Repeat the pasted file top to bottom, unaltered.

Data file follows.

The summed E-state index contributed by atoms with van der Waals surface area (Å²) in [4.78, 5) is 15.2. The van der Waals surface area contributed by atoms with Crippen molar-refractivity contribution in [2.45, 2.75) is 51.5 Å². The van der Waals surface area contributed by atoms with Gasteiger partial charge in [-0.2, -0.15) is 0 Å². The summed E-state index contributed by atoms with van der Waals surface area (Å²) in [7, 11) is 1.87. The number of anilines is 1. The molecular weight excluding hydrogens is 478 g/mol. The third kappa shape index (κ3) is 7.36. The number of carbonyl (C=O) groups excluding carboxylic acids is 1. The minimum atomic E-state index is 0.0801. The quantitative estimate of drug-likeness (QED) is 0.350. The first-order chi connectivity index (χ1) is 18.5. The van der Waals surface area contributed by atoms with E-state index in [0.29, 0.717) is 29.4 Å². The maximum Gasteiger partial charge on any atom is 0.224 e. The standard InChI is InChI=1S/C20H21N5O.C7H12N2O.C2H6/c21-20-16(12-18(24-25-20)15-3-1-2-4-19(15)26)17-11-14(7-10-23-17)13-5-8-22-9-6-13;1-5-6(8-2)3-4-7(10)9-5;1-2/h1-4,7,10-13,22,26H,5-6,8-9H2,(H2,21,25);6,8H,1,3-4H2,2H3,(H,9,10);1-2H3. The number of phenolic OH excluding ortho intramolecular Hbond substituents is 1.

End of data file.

The summed E-state index contributed by atoms with van der Waals surface area (Å²) in [4.78, 5) is 15.2. The van der Waals surface area contributed by atoms with Crippen molar-refractivity contribution in [2.45, 2.75) is 51.5 Å². The van der Waals surface area contributed by atoms with Gasteiger partial charge in [-0.2, -0.15) is 0 Å². The summed E-state index contributed by atoms with van der Waals surface area (Å²) in [7, 11) is 1.87. The number of anilines is 1. The molecular weight excluding hydrogens is 478 g/mol. The third kappa shape index (κ3) is 7.36. The number of carbonyl (C=O) groups excluding carboxylic acids is 1. The minimum atomic E-state index is 0.0801. The quantitative estimate of drug-likeness (QED) is 0.350. The first-order chi connectivity index (χ1) is 18.5. The van der Waals surface area contributed by atoms with E-state index in [0.29, 0.717) is 29.4 Å². The maximum Gasteiger partial charge on any atom is 0.224 e. The standard InChI is InChI=1S/C20H21N5O.C7H12N2O.C2H6/c21-20-16(12-18(24-25-20)15-3-1-2-4-19(15)26)17-11-14(7-10-23-17)13-5-8-22-9-6-13;1-5-6(8-2)3-4-7(10)9-5;1-2/h1-4,7,10-13,22,26H,5-6,8-9H2,(H2,21,25);6,8H,1,3-4H2,2H3,(H,9,10);1-2H3. The number of phenolic OH excluding ortho intramolecular Hbond substituents is 1.